2. The Judgment then proceeded to discuss the evidence.
3. The whole of this evidence taken together seems to be quite sufficient to prove that Dwarka Das was the owner of shop No. 2 and to justify the inference that he continued to be the owner of the same up to the time of his death and was succeeded by his ?widow Musammat Lachcho.
4. This of course is subject to a finding in favour of the plaintiffs on the question of limitation.
5. The Judgment again proceeded to discuss the evidence. We therefore find that the plaintiffs have proved their title, and we are satisfied that they have brought their suit within limitation.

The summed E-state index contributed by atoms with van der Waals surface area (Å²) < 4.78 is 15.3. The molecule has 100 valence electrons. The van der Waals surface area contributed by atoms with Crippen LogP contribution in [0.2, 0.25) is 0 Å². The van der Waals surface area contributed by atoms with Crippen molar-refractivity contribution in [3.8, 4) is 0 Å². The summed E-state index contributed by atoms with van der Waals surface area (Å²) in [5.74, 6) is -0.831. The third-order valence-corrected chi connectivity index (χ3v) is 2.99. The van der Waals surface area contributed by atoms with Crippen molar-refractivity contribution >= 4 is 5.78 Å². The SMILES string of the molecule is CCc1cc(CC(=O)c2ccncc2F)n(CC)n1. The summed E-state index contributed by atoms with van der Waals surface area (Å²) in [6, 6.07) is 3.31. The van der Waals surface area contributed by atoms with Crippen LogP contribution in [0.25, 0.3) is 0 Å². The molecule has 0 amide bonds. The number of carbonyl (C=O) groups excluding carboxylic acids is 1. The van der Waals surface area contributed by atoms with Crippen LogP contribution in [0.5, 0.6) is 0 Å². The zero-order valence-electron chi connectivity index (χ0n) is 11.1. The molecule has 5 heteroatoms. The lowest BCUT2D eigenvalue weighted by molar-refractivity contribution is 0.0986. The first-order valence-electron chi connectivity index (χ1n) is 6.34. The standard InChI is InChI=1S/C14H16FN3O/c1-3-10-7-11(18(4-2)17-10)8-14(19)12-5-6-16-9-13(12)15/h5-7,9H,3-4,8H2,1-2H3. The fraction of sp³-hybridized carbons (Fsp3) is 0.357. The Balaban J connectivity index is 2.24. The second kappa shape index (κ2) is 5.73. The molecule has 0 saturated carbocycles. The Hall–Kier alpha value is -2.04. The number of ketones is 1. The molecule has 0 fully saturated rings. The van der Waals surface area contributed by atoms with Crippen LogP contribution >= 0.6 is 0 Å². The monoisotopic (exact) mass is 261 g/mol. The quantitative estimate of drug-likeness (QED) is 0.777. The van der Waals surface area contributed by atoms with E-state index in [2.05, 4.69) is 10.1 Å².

6. We now come to consider the most important issue in the case, namely the question whether Kunj Lal and Duli Chand had acquired a good title to this shop under a certain compromise decree, dated the 9th of April, 1895. We have already referred incidentally to the fact that one Chunni Lal claimed the estate of Dwarka Das as his adopted son. There was prolonged and complicated litigation before the claim of Chunni Lal was disposed of and this question was definitely decided against Chunni Lal by their Lordships of the Privy Council on the 15th of December, 1908, when they disposed of certain consolidated appeals then pending before them arising out of previous litigation in this country There is no question of the rights of Chunni Lal arising in the suit now before us. The matter is referred to by us only to explain the previous array of Chunni Lal as a co-plaintiff with Musammat Lachcho in a litigation which we are called on to consider. It would seem that during the year 1893, there was friction between Musammat Lachcho and Kunj Lal and Duli Chand, who were then occupiers of this shop No. 2. Musammat Lachcho brought a suit in her own came to recover certain money as arrears of rent for this shop. This suit was decreed by the court of first instance on the 15th November, 1893, but was dismissed on the 7th of June, 1894, by the court of first appeal. We find from documentary evidence on this record that this dismissal had nothing to do with any claim of Chunni Lal, or with any doubt as to the proprietary title of Musammat Lachcho. The claim for rent was dismissed simply on the finding that Musammat Lachcho had failed to prove the rent agreement on which she was suing. It was, however, presumably in consequence of this dismissal that, on the 22nd of November, 1894, a second suit was filed by Musammat Lachcho and Chunni Lal jointly against Kunj Lal and Duli Chand, to establish their title to this shop and to recover possession. This suit ended in a compromise which was made the basis of a decree passed on the 9th of April, 1895. The compromise is printed at page 26 R. of the record before us. The parties in question agreed that a decree for proprietary possession be passed in favour of the then plaintiffs, Chunni Lal and Musammat Lachcho, but this decree is subject to a condition. It is provided that, if the defendants Kunj Lal and Duli Chand pay into court for the benefit of the plaintiffs within six months, Rs. 1,500, with interest, they shall then be considered to be in proprietary possession of the shop in question from the date on which such payment is made. We know that it was in order to raise money for the payment of this sum of Rs. 1,500, as well as in return for a certain further advance, that Kunj Lal and Duli Chand proceeded to mortgage this shop in favour of Kundan Lal, and it has already been explained how the latter was eventually compelled to bring a suit upon his mortgage, and how the title of the contesting defendants is derived from the auction purchase on Kundan Lai's decree. The question is whether by this compromise decree Kunj Lal and Duli Chand did or did not obtain proprietary title to the shop in question, that is to say, a title binding upon the reversioners. According to the case for the plaintiffs respondents they acquired nothing more than Musammat Laohcho was competent to transfer, namely, that lady's life interest. If this contention is sound, then Harmukh Rai as auction purchaser also acquired a proprietary title terminable with Musammat Lachcho's death, and he had no valid title to plead against the present plaintiffs.